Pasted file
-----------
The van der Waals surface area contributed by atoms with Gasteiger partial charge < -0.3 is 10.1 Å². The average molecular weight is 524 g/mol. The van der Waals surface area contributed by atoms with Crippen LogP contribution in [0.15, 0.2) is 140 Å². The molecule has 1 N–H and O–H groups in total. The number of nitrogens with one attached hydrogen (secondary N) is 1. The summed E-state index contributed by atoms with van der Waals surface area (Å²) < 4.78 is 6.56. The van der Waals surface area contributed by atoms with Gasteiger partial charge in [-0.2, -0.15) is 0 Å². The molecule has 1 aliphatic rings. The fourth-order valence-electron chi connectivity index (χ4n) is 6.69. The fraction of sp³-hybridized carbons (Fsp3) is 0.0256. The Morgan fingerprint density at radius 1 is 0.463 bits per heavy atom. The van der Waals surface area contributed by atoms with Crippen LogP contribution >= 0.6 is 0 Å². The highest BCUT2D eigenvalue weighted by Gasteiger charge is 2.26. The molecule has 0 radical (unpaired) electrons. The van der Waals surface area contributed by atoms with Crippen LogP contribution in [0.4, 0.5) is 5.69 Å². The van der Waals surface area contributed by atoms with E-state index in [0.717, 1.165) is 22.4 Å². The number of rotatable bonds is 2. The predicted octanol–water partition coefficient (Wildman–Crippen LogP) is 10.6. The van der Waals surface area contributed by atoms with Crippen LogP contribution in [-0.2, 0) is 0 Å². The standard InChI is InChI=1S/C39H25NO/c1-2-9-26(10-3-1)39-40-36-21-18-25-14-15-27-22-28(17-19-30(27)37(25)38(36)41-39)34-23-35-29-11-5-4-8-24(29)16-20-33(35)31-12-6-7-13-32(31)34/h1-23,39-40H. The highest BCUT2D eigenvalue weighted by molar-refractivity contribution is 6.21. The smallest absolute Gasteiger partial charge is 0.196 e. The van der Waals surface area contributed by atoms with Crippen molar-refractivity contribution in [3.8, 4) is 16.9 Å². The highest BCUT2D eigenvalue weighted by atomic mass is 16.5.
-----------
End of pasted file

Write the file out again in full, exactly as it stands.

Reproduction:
The van der Waals surface area contributed by atoms with Gasteiger partial charge < -0.3 is 10.1 Å². The average molecular weight is 524 g/mol. The van der Waals surface area contributed by atoms with Crippen LogP contribution in [0.15, 0.2) is 140 Å². The molecule has 1 N–H and O–H groups in total. The number of nitrogens with one attached hydrogen (secondary N) is 1. The summed E-state index contributed by atoms with van der Waals surface area (Å²) < 4.78 is 6.56. The van der Waals surface area contributed by atoms with Gasteiger partial charge in [-0.2, -0.15) is 0 Å². The molecule has 1 aliphatic rings. The fourth-order valence-electron chi connectivity index (χ4n) is 6.69. The fraction of sp³-hybridized carbons (Fsp3) is 0.0256. The Morgan fingerprint density at radius 1 is 0.463 bits per heavy atom. The van der Waals surface area contributed by atoms with Crippen LogP contribution >= 0.6 is 0 Å². The highest BCUT2D eigenvalue weighted by Gasteiger charge is 2.26. The molecule has 0 radical (unpaired) electrons. The van der Waals surface area contributed by atoms with Crippen LogP contribution in [0.4, 0.5) is 5.69 Å². The van der Waals surface area contributed by atoms with E-state index in [0.717, 1.165) is 22.4 Å². The number of rotatable bonds is 2. The predicted octanol–water partition coefficient (Wildman–Crippen LogP) is 10.6. The van der Waals surface area contributed by atoms with Crippen LogP contribution in [-0.2, 0) is 0 Å². The standard InChI is InChI=1S/C39H25NO/c1-2-9-26(10-3-1)39-40-36-21-18-25-14-15-27-22-28(17-19-30(27)37(25)38(36)41-39)34-23-35-29-11-5-4-8-24(29)16-20-33(35)31-12-6-7-13-32(31)34/h1-23,39-40H. The highest BCUT2D eigenvalue weighted by molar-refractivity contribution is 6.21. The smallest absolute Gasteiger partial charge is 0.196 e. The van der Waals surface area contributed by atoms with Crippen molar-refractivity contribution in [3.8, 4) is 16.9 Å². The highest BCUT2D eigenvalue weighted by atomic mass is 16.5.